Skip Office Navigation
OPE: Office of Postsecondary Education
Current Section
Fund for the Improvement of Postsecondary Education - Notes on Evaluation Design
Archived Information

Dora Marcus
Former FIPSE Evaluation Specialist

October 2001

Introduction. One of the essential components of FIPSE projects is a solid evaluation plan that guides data collection and furnishes solid evidence about grant processes and outcomes.

Three key features should characterize your evaluation plan:

  • Formative evaluation will assure the quality of program management by tracking the effectiveness of project development and implementation.

  • Summative evaluation, especially one that carefully documents impact on learners, may transform your promising project into a national model of reform.

  • Controlled comparisons between program participants and non-participants will clarify the impact of your particular innovation and its potential for benefiting other campuses.

Aside from confirming your program's success, a strong evaluation will:

  • inform project activities and practices
  • justify expenditure of funds
  • enhance administrative planning and policy making
  • assure that project objectives have been met
  • provide evidence for program achievements
  • monitor program implementation
  • note unintended consequences
  • inform allocation of resources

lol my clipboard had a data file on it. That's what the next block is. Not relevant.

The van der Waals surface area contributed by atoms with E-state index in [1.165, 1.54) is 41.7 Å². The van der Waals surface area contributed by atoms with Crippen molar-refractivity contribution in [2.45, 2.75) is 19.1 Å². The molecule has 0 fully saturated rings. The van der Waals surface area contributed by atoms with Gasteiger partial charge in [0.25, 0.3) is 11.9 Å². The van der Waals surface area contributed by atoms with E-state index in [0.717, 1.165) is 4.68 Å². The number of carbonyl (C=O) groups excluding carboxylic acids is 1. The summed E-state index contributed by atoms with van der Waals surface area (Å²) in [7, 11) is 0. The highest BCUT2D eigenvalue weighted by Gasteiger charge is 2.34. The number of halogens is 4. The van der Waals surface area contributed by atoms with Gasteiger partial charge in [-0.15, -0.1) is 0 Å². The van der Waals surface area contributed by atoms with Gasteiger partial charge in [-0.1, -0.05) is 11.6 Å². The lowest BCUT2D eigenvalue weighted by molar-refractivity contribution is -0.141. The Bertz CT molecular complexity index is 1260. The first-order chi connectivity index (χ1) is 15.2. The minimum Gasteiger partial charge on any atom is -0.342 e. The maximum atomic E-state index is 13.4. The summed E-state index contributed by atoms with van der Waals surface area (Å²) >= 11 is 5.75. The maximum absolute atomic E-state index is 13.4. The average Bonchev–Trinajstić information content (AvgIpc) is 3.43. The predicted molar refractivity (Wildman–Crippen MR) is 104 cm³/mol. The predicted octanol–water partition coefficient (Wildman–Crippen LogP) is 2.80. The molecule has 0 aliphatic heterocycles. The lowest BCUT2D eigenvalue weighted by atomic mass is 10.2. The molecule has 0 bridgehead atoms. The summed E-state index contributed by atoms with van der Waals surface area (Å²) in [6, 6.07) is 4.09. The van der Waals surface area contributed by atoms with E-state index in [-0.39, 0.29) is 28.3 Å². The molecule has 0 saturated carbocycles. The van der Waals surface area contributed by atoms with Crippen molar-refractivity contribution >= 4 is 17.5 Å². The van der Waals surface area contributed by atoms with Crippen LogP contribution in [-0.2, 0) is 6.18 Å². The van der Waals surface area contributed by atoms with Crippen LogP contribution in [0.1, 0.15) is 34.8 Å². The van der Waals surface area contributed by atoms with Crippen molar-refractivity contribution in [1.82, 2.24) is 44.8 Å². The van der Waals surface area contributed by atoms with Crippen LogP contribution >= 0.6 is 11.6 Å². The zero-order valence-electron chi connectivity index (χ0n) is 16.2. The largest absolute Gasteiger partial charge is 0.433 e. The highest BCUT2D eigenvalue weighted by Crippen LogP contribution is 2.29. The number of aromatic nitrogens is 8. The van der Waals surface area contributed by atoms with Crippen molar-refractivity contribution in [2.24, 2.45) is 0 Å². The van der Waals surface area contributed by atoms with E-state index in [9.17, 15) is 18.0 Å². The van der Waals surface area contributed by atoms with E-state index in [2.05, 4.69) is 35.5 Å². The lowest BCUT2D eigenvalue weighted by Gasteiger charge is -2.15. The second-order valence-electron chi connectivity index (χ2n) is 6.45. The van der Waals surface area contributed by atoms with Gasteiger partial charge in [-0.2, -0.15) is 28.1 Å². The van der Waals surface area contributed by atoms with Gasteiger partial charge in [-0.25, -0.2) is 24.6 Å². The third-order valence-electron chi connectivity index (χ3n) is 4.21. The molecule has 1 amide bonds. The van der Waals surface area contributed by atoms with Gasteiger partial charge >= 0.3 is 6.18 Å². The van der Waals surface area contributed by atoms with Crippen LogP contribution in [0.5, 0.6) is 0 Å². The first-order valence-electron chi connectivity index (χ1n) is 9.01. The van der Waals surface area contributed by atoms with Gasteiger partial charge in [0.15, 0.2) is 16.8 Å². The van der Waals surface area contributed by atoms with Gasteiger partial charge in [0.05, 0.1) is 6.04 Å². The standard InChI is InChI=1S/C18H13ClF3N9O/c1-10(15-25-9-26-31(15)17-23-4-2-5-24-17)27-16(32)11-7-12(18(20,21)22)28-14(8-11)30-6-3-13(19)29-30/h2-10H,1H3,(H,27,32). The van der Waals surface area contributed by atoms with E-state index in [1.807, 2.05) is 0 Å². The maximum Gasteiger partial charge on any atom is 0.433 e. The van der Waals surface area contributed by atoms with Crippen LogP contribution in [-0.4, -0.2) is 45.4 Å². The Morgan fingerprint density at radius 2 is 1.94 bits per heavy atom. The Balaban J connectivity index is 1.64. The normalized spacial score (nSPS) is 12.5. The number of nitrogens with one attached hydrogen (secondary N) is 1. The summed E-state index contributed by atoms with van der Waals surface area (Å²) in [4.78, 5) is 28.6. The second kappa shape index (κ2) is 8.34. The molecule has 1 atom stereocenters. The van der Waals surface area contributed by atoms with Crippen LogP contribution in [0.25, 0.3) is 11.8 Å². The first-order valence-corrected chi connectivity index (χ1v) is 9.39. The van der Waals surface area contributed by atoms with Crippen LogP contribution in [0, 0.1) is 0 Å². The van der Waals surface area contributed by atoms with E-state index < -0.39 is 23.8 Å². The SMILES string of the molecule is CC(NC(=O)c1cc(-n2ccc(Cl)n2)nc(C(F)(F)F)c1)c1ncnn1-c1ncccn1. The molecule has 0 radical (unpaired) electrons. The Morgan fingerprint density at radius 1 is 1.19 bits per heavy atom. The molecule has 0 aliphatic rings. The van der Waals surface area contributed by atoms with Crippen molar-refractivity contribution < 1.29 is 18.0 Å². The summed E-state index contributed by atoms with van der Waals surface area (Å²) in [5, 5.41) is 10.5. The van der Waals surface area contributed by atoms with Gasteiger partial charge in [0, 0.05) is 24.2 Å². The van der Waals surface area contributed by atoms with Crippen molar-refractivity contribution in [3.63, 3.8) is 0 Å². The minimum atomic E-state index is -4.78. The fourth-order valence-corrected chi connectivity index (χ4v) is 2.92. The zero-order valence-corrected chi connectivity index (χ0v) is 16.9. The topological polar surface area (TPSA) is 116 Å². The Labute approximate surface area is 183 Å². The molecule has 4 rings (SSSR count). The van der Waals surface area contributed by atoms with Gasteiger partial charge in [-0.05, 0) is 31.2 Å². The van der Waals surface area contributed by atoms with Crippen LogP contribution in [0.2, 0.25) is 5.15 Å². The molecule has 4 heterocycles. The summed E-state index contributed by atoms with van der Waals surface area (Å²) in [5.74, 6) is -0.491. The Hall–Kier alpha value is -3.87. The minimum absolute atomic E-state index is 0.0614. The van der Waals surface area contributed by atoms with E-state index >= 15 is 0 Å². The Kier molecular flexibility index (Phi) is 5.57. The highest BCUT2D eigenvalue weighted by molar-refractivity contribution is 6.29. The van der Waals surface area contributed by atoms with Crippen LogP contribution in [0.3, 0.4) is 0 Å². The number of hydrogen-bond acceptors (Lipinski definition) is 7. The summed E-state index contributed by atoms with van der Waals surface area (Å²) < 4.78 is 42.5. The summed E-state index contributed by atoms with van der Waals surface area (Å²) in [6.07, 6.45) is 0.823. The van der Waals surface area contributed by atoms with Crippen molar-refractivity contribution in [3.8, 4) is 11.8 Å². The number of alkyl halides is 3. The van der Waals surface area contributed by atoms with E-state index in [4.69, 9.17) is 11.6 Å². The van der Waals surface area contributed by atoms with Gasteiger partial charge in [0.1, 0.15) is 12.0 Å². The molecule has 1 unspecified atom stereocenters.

• identify problems and costs

Evaluation Design. To make a convincing case for any reforms brought about by your project, you will need to consider:

  • Limiting yourself to a few clear and specific objectives that have measurable qualities

  • Selecting measures that specify who, when, and how the data will be collected, analyzed and reported

  • Building evaluation measures into the routines of program procedures, rather than appending them later

  • Using multiple measures, rather than a single measure, when possible (Similar results establish credibility.)

  • Orienting evaluation measures primarily toward behavior, especially student academic performance

  • Using project documents and records for on-going process evaluation

  • Consulting with evaluation experts at your institution early in the design of the project's evaluation

  • Engaging an independent evaluator who does not stand to gain personally or professionally from the project results

  • Designing an evaluation that takes into account the project's eventual dissemination audiences and potential adapters and their data needs

  • Collecting information on the project's cost-effectiveness

  • Providing evidence of the wider impact of your project: how adaptable is the model and how likely is institutionalization?


Last Modified: 07/17/2009